From CBS News' John Bentley
PINEHURST, N.C. – A day after his speech on race, Barack Obama will deliver an address on another hot-button topic – the war in Iraq. Giving the speech in Fayetteville, North Carolina, serves two purposes for Obama: the first is that Fayetteville is home to Ft. Bragg, the largest Army base in the world, and since Obama has been assailed by Hillary Clinton recently for a lack of foreign policy and military expertise, this could give him a chance to establish some foreign policy bona fides.
The second part of the two-for-one deal is that North Carolina holds its primary on May 6th, and in a tight race, the state's 134 delegates could be crucial for the nomination. He's also holding a town hall meeting in Charlotte this afternoon.
Obama will also have to deal with the Clinton campaign's accusation that his camp is engaging in a "passive aggressive effort to disenfranchise the voters of Florida and Michigan," according to Clinton adviser Harold Ickes. Clinton won both of those state's primaries, but the results won't count because they violated party rules. Obama took his name off the ballot in Michigan and didn't campaign in Florida, and has questioned the viability of a primary re-run. "We understand that when it comes to counting votes, the Clinton campaign favors whatever they think will benefit them," said Tommy Vietor, an Obama spokesman. "But on a day when Michigan legislators themselves have indicated that there isn't enough legislative support for a re-vote—and when Senator Clinton's own Michigan co-chair said that a re-vote 'wouldn't make much difference'—it doesn't make any sense for them to point fingers at our campaign."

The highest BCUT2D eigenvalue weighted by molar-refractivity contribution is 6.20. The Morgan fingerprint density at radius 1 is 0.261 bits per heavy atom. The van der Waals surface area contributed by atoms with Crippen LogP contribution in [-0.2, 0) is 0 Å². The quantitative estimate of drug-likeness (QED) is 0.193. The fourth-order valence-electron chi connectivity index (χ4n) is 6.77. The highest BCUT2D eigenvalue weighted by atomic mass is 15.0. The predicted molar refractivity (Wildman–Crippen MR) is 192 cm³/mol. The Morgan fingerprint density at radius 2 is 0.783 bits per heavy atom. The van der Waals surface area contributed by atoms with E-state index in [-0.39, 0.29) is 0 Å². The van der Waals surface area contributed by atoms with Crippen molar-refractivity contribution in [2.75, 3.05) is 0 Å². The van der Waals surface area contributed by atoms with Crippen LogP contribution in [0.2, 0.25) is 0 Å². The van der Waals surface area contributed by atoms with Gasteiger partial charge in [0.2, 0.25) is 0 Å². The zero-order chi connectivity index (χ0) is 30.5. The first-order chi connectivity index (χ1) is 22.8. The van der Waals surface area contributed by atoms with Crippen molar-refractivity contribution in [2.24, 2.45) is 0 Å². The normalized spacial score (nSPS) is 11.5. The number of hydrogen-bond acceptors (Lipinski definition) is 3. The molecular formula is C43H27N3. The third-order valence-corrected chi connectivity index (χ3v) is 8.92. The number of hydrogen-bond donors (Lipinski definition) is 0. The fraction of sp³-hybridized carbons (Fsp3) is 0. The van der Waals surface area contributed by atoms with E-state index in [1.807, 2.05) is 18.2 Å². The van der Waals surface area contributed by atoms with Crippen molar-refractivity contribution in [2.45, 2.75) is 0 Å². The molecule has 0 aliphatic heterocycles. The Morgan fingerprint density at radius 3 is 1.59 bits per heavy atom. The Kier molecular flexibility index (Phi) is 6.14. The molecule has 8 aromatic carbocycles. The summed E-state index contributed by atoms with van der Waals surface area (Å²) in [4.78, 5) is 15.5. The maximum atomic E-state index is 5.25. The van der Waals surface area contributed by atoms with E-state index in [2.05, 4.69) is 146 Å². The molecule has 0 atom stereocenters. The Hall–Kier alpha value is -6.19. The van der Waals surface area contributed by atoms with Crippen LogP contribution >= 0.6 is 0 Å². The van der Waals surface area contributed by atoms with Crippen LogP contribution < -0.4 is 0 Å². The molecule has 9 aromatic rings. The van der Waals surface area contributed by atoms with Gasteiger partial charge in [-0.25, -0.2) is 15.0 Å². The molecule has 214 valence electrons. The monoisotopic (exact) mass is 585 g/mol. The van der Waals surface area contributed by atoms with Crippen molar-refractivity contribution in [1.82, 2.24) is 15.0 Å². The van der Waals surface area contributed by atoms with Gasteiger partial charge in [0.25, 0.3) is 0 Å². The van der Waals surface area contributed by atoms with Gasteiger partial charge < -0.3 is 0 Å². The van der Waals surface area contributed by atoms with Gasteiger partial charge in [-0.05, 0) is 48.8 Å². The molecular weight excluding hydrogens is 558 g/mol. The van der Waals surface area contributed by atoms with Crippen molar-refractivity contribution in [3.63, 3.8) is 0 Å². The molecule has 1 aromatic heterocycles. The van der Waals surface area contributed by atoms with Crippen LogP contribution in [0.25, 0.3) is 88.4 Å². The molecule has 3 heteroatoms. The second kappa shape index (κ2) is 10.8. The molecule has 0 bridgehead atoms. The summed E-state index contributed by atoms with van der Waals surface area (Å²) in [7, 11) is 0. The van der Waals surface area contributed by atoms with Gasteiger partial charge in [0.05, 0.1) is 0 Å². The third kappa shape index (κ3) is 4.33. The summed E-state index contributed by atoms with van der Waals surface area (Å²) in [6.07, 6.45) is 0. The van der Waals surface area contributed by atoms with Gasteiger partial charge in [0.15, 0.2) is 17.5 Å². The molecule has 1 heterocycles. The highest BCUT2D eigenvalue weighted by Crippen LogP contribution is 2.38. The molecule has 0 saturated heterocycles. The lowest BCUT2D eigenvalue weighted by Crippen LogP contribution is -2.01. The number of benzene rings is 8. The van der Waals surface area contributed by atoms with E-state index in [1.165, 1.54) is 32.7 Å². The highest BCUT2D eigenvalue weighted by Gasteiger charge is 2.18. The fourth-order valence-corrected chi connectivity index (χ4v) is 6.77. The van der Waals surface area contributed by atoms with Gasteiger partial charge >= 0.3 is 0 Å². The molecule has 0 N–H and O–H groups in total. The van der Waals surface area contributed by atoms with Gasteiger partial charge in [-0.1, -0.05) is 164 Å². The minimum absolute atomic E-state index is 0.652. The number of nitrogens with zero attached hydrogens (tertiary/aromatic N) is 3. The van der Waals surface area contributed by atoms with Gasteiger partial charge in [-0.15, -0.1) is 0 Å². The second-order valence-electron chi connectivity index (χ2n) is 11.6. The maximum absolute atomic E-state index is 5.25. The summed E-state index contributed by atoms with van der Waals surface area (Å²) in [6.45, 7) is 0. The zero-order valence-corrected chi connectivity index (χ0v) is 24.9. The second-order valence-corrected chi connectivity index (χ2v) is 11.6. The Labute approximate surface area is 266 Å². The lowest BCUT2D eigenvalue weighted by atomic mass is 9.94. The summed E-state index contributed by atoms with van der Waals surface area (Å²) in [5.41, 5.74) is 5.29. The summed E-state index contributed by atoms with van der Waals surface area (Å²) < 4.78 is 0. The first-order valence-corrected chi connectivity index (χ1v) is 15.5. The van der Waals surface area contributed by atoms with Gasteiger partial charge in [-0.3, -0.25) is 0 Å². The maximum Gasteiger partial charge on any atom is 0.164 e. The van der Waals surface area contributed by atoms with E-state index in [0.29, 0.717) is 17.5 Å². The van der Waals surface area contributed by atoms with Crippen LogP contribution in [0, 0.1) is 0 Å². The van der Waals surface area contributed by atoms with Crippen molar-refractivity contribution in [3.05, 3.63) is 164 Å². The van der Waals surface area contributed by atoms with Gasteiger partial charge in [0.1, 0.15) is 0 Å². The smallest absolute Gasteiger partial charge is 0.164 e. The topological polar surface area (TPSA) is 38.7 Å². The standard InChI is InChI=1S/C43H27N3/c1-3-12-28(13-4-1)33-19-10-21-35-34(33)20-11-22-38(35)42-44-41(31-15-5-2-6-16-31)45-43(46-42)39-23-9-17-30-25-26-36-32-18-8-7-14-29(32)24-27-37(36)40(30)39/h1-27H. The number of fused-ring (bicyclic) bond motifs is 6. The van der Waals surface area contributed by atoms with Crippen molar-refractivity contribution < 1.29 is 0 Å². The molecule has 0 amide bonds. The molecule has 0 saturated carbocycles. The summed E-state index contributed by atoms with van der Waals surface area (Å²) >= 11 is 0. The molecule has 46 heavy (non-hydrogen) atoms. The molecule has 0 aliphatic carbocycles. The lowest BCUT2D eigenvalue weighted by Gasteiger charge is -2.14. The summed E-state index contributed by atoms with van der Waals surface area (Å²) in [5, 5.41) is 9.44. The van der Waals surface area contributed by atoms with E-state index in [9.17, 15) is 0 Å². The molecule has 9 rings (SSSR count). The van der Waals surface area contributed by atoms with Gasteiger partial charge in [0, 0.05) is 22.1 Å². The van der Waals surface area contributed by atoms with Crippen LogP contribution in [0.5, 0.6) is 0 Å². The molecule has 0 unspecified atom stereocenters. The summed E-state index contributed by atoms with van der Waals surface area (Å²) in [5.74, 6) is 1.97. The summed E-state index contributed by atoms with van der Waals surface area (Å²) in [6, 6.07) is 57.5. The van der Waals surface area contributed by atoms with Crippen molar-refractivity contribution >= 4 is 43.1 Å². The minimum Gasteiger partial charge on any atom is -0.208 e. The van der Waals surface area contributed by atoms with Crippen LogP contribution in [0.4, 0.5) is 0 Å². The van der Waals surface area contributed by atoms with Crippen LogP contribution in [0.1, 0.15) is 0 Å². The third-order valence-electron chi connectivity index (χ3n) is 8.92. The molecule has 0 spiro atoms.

Right now, the chances of either Florida or Michigan having their delegates seated or getting to re-vote look extremely slim.